6:42 AM, 7th February 2019, About 3 years ago
Property ownership comes in two forms: legal ownership and beneficial interest. The two are usually united, but they can be separated. The legal owner of a property is the person who is registered at HM Land registry, whereas beneficial owners are entitled to enjoy the economic benefits of the property, e.g. to occupy it and/or to receive a share of the net sale proceeds and rental income.
What’s the advantage of separating legal ownership and beneficial interest?
Doing so can provide tax efficiencies, because the taxation follows beneficial interest, not legal ownership. In the case of a business partnership, profits can be allocated disproportionately to beneficial ownership too. Also, it is only possible for up to four legal owners to be registered at HM Land Registry. Some partnerships have significantly more partners.
How can beneficial interest be established?
Legal ownership and beneficial interest in property can be separated using a Declaration of Trust.
A Declaration of Trust confirms the share of beneficial interest in property, regardless of the title entries at the Land Registry.
What if the property is mortgaged?
Beneficial interest is of no interest to mortgage lenders because it doesn’t affect their security. A Declaration of Trust is essentially a contract between two or more parties to document how the economic benefit in the property is split. Once beneficial interest is jointly owned, then a partnership can be formed. The security taken by a mortgage lender over-arches this, hence it is unaffected.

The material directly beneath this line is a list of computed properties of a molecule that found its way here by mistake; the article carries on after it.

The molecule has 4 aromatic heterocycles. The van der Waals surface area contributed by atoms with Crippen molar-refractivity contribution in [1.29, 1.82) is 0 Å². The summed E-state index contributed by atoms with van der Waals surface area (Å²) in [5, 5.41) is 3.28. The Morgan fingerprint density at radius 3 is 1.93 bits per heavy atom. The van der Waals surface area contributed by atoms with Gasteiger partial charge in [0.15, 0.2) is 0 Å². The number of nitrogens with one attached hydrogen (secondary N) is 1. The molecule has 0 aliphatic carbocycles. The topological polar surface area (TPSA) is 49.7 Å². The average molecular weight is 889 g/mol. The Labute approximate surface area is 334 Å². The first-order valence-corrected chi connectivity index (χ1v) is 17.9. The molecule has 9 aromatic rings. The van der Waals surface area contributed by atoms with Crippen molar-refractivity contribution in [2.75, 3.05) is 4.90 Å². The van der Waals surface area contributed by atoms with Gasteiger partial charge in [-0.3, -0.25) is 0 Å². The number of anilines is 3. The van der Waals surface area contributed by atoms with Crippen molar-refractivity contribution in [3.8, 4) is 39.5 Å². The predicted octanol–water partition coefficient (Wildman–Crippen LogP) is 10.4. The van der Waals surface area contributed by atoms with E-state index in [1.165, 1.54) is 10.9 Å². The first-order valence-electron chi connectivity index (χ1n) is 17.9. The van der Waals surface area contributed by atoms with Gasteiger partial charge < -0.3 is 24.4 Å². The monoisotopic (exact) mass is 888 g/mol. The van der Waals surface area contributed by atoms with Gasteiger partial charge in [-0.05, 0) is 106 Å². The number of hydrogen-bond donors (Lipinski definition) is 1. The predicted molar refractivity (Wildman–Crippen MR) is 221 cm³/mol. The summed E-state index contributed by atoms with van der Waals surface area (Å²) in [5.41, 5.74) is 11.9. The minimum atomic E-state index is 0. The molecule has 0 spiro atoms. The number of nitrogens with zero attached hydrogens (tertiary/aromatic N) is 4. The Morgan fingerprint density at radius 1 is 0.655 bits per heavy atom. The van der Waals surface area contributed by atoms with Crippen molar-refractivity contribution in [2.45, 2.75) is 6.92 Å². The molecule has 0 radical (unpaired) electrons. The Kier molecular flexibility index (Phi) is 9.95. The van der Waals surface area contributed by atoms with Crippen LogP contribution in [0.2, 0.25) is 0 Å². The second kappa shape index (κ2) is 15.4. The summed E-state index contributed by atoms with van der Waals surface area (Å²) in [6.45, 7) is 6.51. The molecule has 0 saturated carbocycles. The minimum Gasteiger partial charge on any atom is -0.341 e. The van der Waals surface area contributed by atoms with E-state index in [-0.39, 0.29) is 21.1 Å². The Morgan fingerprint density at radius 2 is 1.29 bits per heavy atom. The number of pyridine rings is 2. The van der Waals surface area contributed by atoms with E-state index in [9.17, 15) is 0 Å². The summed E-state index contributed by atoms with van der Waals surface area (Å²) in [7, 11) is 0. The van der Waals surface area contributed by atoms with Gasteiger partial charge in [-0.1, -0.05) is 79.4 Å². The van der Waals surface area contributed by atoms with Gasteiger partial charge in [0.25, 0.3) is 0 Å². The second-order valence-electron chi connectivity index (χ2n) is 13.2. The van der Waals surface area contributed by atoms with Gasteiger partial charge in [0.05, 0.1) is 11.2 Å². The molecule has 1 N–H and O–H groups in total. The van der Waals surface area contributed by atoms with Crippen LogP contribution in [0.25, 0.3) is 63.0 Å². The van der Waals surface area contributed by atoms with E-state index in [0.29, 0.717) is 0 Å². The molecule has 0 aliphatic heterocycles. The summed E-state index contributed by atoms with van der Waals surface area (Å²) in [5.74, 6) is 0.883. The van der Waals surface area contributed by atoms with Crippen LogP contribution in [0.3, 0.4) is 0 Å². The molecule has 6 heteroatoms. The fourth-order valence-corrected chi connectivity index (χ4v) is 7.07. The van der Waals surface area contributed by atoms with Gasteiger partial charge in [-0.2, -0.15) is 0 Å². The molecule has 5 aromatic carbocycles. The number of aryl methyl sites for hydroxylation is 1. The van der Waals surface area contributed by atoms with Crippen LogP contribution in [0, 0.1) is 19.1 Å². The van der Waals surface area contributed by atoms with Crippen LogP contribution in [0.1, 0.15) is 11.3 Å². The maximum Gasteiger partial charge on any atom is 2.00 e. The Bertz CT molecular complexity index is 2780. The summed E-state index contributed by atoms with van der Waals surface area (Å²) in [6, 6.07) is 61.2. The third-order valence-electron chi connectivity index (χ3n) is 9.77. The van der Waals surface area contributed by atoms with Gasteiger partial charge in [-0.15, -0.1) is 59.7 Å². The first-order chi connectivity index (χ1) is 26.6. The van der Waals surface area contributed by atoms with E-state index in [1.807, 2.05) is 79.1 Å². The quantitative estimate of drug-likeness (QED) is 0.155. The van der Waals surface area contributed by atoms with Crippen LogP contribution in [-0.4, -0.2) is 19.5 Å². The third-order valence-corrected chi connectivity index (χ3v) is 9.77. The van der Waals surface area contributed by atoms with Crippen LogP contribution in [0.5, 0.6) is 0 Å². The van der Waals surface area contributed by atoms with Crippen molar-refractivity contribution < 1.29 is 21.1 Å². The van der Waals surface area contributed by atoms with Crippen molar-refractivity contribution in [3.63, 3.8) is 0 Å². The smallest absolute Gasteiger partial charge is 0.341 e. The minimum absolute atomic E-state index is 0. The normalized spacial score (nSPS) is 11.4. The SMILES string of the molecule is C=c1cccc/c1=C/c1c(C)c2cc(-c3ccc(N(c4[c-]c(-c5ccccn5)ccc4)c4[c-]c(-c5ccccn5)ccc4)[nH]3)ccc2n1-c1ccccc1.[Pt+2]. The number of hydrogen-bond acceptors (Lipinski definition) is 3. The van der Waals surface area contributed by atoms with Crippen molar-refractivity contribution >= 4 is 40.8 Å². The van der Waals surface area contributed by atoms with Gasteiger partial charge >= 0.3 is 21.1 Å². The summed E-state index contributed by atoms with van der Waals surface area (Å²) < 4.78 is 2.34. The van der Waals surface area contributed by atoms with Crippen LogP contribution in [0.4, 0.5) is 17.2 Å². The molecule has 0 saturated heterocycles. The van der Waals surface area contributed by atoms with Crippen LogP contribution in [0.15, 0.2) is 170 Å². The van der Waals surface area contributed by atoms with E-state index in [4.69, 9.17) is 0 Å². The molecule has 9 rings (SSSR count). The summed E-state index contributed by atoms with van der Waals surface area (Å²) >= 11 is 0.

A Declaration of Trust is a contract between the legal and beneficial owner. The contract between the mortgage lender and the legal owner is a separate contract, which is why the lenders security and the legal owners responsibility to the mortgage lender remain unchanged.
Owners of beneficial interest do not usually have any legal responsibility to the mortgage lender, unless the mortgage is in their joint names, but a beneficial owner can and often does have a legal responsibility to the legal owner of the property for his/her share of the all liabilities arising from the property, including the mortgage. This will be documented in the Declaration of Trust, and may or may not be varied in a partnership agreement.
Once beneficial interest is shared between two or more persons, then a partnership can also exist, subject to the property being used for business purposes of course, e.g. let to tenants with a view to making profit. The legal definition of a partnership is contained in the Partnership Act 1890 and is described as “the relation which subsists between persons carrying on a business in common with a view of profit”Show Book a Tax Planning Consultation
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